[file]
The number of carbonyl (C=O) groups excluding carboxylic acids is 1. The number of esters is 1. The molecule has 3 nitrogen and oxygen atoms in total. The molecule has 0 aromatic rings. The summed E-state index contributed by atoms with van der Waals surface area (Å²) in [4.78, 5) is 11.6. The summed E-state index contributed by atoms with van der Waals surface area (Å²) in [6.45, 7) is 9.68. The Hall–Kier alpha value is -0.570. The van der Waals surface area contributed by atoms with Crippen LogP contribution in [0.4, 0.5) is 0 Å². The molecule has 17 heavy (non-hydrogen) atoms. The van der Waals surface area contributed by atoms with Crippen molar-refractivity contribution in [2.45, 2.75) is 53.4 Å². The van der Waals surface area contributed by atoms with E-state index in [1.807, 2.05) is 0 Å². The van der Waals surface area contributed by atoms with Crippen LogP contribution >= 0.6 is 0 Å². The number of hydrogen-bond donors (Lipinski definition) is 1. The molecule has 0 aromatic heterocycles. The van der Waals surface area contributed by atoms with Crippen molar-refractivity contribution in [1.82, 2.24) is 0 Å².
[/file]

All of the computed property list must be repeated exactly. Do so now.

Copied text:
The number of carbonyl (C=O) groups excluding carboxylic acids is 1. The number of esters is 1. The molecule has 3 nitrogen and oxygen atoms in total. The molecule has 0 aromatic rings. The summed E-state index contributed by atoms with van der Waals surface area (Å²) in [4.78, 5) is 11.6. The summed E-state index contributed by atoms with van der Waals surface area (Å²) in [6.45, 7) is 9.68. The Hall–Kier alpha value is -0.570. The van der Waals surface area contributed by atoms with Crippen LogP contribution in [0.4, 0.5) is 0 Å². The molecule has 17 heavy (non-hydrogen) atoms. The van der Waals surface area contributed by atoms with Crippen molar-refractivity contribution in [2.45, 2.75) is 53.4 Å². The van der Waals surface area contributed by atoms with E-state index in [1.807, 2.05) is 0 Å². The van der Waals surface area contributed by atoms with Crippen LogP contribution >= 0.6 is 0 Å². The number of hydrogen-bond donors (Lipinski definition) is 1. The molecule has 0 aromatic heterocycles. The van der Waals surface area contributed by atoms with Crippen molar-refractivity contribution in [1.82, 2.24) is 0 Å².